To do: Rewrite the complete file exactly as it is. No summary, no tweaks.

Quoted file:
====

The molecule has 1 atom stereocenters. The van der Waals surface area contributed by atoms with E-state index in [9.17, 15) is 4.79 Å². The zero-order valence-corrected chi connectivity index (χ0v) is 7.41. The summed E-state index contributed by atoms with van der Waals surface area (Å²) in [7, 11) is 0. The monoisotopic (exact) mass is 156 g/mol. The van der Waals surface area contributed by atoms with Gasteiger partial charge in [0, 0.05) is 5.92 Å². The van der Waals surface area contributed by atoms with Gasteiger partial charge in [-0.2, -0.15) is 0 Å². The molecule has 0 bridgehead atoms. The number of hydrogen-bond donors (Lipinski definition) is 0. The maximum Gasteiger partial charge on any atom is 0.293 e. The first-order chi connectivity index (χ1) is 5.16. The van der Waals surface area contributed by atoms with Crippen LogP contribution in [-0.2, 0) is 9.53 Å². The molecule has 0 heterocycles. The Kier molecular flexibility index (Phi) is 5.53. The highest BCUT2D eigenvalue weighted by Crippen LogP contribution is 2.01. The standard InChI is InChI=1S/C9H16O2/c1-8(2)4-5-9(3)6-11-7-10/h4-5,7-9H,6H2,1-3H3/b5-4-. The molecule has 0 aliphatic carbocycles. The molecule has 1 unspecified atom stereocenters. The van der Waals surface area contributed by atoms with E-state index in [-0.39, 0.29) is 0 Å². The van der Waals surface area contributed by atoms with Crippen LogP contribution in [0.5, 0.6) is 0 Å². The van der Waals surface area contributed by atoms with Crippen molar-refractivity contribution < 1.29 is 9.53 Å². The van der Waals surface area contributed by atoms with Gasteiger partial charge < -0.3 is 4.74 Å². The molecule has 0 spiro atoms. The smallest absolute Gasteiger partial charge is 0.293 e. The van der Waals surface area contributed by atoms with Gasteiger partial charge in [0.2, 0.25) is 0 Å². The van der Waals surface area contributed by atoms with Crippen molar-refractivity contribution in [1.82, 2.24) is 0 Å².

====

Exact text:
The molecule has 1 atom stereocenters. The van der Waals surface area contributed by atoms with E-state index in [9.17, 15) is 4.79 Å². The zero-order valence-corrected chi connectivity index (χ0v) is 7.41. The summed E-state index contributed by atoms with van der Waals surface area (Å²) in [7, 11) is 0. The monoisotopic (exact) mass is 156 g/mol. The van der Waals surface area contributed by atoms with Gasteiger partial charge in [0, 0.05) is 5.92 Å². The van der Waals surface area contributed by atoms with Gasteiger partial charge in [-0.2, -0.15) is 0 Å². The molecule has 0 bridgehead atoms. The number of hydrogen-bond donors (Lipinski definition) is 0. The maximum Gasteiger partial charge on any atom is 0.293 e. The first-order chi connectivity index (χ1) is 5.16. The van der Waals surface area contributed by atoms with Crippen LogP contribution in [-0.2, 0) is 9.53 Å². The molecule has 0 heterocycles. The Kier molecular flexibility index (Phi) is 5.53. The highest BCUT2D eigenvalue weighted by Crippen LogP contribution is 2.01. The standard InChI is InChI=1S/C9H16O2/c1-8(2)4-5-9(3)6-11-7-10/h4-5,7-9H,6H2,1-3H3/b5-4-. The molecule has 0 aliphatic carbocycles. The molecule has 1 unspecified atom stereocenters. The van der Waals surface area contributed by atoms with E-state index in [-0.39, 0.29) is 0 Å². The van der Waals surface area contributed by atoms with Crippen LogP contribution in [0.5, 0.6) is 0 Å². The van der Waals surface area contributed by atoms with Crippen molar-refractivity contribution < 1.29 is 9.53 Å². The van der Waals surface area contributed by atoms with Gasteiger partial charge < -0.3 is 4.74 Å². The molecule has 0 spiro atoms. The smallest absolute Gasteiger partial charge is 0.293 e. The van der Waals surface area contributed by atoms with Gasteiger partial charge in [0.2, 0.25) is 0 Å². The van der Waals surface area contributed by atoms with Crippen molar-refractivity contribution in [1.82, 2.24) is 0 Å².